Shoenfeld’s Leo is a little bundle of hysteria; a goofy spaz with a brilliant voice and an acute knack for movement based humor that never ceases to amaze. We see Leo shed his layers as he transforms from an introverted anxiety-ridden accountant in the beginning to a confident showman by the end, although it’s hard to pinpoint when this transformation occurs as Shoenfeld’s changes are so subtle. Reber’s Max is about as smooth talking New Yorker as an actor can get, with swift comedic timing he keeps the audience on their toes with one one-liner after another. He appears to have infinite energy which he flaunts in his prize song “Betrayed” towards the end of the show in which he summarizes the entire show while never stopping to take a breath.

Jessica Whittemore (Ulla) is the definition of a triple threat. Although her Swedish accent is less than convincing in a sort of Cali-girl/Scandanavian-esque way, it kind of fits with the show’s comedic absurdity. And as Ulla says “If you got it, flaunt it.” She definitely has something to flaunt; with Rockettes-style high kicks and an amazingly strong mezzo-soprano belt that echoes out clear as crystal. At one point she does a back-walkover and lands in splits while singing.

Jordan Pierini adopts the spitey manic character Franz Liebkind right off the bat in his debut “In Old Bavaria.” With a background of pet pigeons, Pierini hops and kicks about the stage in a Bavarian-folk manner while crooning out his fond memories of Nazi-ridden Germany in an adorable, horrifying way.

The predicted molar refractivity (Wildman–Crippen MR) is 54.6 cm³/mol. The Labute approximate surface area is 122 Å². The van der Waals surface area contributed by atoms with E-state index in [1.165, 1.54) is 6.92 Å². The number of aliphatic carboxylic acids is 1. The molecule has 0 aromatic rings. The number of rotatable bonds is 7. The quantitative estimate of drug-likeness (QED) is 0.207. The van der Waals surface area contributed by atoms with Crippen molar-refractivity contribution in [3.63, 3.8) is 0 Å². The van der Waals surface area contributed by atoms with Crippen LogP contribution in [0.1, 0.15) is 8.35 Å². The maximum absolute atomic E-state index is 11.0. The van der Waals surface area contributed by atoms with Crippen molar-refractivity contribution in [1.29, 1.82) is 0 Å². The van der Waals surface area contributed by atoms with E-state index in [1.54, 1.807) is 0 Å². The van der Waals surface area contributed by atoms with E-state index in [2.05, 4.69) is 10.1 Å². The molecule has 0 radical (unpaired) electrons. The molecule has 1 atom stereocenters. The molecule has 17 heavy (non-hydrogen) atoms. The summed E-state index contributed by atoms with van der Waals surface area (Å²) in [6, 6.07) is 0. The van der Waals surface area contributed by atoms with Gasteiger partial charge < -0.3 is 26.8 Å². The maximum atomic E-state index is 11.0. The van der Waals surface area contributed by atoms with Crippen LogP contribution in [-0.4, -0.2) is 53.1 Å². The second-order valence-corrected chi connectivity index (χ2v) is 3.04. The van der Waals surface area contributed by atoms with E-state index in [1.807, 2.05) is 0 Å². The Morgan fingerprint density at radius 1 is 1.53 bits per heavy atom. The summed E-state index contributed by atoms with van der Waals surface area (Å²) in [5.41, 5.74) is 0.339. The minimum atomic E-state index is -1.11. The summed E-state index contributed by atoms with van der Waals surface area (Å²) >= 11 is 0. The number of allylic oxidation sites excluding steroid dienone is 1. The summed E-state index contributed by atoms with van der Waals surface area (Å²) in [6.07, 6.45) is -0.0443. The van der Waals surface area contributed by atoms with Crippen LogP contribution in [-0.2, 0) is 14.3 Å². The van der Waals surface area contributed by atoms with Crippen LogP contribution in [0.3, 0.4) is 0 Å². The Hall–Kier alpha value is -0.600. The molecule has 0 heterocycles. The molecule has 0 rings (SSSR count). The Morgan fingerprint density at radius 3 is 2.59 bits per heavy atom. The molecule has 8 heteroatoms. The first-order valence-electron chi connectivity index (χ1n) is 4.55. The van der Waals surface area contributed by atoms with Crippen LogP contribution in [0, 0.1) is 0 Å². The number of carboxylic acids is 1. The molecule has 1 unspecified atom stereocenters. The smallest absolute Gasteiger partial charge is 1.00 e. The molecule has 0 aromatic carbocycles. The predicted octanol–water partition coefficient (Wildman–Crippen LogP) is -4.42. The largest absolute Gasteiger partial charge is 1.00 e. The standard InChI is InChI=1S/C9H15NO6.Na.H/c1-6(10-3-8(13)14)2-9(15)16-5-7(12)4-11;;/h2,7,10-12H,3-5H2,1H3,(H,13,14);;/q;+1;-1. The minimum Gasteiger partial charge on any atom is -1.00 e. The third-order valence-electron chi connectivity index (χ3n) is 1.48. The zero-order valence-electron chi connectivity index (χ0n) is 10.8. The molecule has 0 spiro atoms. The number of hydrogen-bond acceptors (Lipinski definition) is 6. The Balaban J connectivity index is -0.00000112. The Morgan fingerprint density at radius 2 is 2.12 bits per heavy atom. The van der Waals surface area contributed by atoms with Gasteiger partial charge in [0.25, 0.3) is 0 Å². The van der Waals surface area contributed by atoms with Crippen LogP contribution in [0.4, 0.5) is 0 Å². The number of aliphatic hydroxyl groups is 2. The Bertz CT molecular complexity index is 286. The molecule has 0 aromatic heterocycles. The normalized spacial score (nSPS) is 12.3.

Roger De Bris and his partner Carmen Ghia may be the gayest roles ever written; Walter Mayes is  the flamboyant cross-dressing director who dreams of winning a Tony, and David Mister is hilarious in every choice he makes from his sassy-pants walk to his over-enunciated lisp. The number “Keep It Gay,” in which they try to convince Max and Leo of replacing Springtime for Hitler with something more light-hearted, was definitely a highlight of the show.

One of the most impressive dance numbers was “Little Old Lady Land” in which the entire chorus enters as dancing grannies with walkers used for extensive rhythmic cues, and then jumps and leaps over them with gymnastic skill.

The title number of the show within the show, “Springtime for Hitler,” is a masterpiece, a spoof with a solo tenor repeating “Springtime for Hitler, Springtime for Hitler…” while the chorus girls begin to enter as scantily clad pretzels and sausages while other dancers enter in Lederhosen. By the time the ensemble formed itself into a swastika the audience was practically falling out of their seats laughing. It even received a standing ovation making that the first one, but certainly not the last of the night.

As Lee Ann Payne mentions in the director’s notes, “The power of Brooks’ silly brand of comedy is that he is able to show that absurdity and foolishness can totally abolish wickedness.” A product of fantastic writing, great direction, and a delightful and amazingly talented cast, Cabrillo’s The Producers is an absolute success.

Photo by Steve DeBartolomeo